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Prepare for the day overseas jobs run out

In a fortuitous turn of events, the Philippine population is rising and turning out trained and capable workers at a time when many other nations are needing more and more people for their own development needs.

The Philippine population has now reached 106.6 million, according to United Nations estimates, making us the world’s No. 13 most populous nation. At least 1.8 million Filipino babies are expected to be born this year, Executive Director Juan Antonio Perez III of the Commission on Population said. Thus by the end of this year, our total population is expected to reach 107.19 million.

Under ordinary circumstances, this would be a major problem for our government. For a population growing at such a great rate, there would be need for many more homes, more schools, more food, more services, more power, more jobs, etc. The government is doing what it can in all these areas, but it is fortunate that so many other countries are in need today of the services that well-trained Filipinos can supply.

There are today over 10 million overseas Filipino workers (OFWs) in all corners of the planet, according to the Commission on Overseas Filipinos. The actual number is close to 12 million, according to other groups, as so many of our OFWs are undocumented.

Many are in the United States, historically the Filipinos’ favorite work site. But Saudi Arabia and other Gulf nations with their oil riches have attracted workers because of their accelerated economic development programs. Singapore, China especially Hong Kong, Japan, and other Asian centers are much closer to us and so many Filipinos are there today.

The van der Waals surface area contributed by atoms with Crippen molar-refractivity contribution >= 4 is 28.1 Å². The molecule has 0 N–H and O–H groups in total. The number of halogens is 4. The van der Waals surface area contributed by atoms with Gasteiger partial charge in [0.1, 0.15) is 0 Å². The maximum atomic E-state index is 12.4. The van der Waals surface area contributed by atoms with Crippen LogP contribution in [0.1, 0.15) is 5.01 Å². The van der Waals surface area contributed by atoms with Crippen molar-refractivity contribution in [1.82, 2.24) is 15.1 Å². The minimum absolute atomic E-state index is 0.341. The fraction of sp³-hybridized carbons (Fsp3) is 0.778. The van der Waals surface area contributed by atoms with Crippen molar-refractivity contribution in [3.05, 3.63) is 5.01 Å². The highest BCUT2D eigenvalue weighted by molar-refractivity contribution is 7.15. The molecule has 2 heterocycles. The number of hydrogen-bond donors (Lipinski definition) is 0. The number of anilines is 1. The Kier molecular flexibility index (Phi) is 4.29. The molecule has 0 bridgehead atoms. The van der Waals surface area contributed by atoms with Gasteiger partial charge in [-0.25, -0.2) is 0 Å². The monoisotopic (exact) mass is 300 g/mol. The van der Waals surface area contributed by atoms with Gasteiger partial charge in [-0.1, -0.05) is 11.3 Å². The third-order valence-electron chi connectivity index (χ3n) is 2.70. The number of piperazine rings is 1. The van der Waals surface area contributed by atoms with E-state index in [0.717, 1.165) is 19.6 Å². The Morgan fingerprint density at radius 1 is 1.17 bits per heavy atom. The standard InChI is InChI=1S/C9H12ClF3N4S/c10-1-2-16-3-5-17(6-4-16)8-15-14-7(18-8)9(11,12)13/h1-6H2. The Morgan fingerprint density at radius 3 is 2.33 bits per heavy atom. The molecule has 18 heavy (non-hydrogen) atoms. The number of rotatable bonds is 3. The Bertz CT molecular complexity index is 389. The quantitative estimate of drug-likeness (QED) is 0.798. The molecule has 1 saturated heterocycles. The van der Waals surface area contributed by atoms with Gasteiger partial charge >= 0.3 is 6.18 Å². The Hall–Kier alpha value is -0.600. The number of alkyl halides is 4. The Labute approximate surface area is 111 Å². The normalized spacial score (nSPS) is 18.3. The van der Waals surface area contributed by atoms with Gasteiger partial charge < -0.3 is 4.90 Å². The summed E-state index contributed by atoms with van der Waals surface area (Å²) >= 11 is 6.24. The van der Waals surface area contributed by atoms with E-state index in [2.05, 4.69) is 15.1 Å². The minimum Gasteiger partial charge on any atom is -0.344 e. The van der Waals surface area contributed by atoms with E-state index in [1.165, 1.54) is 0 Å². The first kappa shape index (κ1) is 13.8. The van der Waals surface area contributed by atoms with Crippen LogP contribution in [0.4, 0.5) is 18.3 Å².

Filipino professionals most in demand abroad are doctors and nurses, engineers, information technology professionals, and seamen, along with construction and household service workers. Their remittances to the Philippines reached $28 billion in 2017, funds which sent their children to school while boosting the Philippine economy.

If these overseas jobs were not available, we would be having big problems with our burgeoning population. Conversely, the host nation would not advance as much in their development if they did not have the professionals and other workers needed to run their oil plants, their tankers, their schools, their factories.

It is good that there is so much work available around the world today and so many OFWS leave because of much higher pay. We cannot, however, expect this situation to last forever. One day, the need for workers in these countries will drop, partly because of local manpower growth, partly cause of increasing use of robotics.

We must prepare for the day when such openings will no longer be available and we must have work right here for our own people.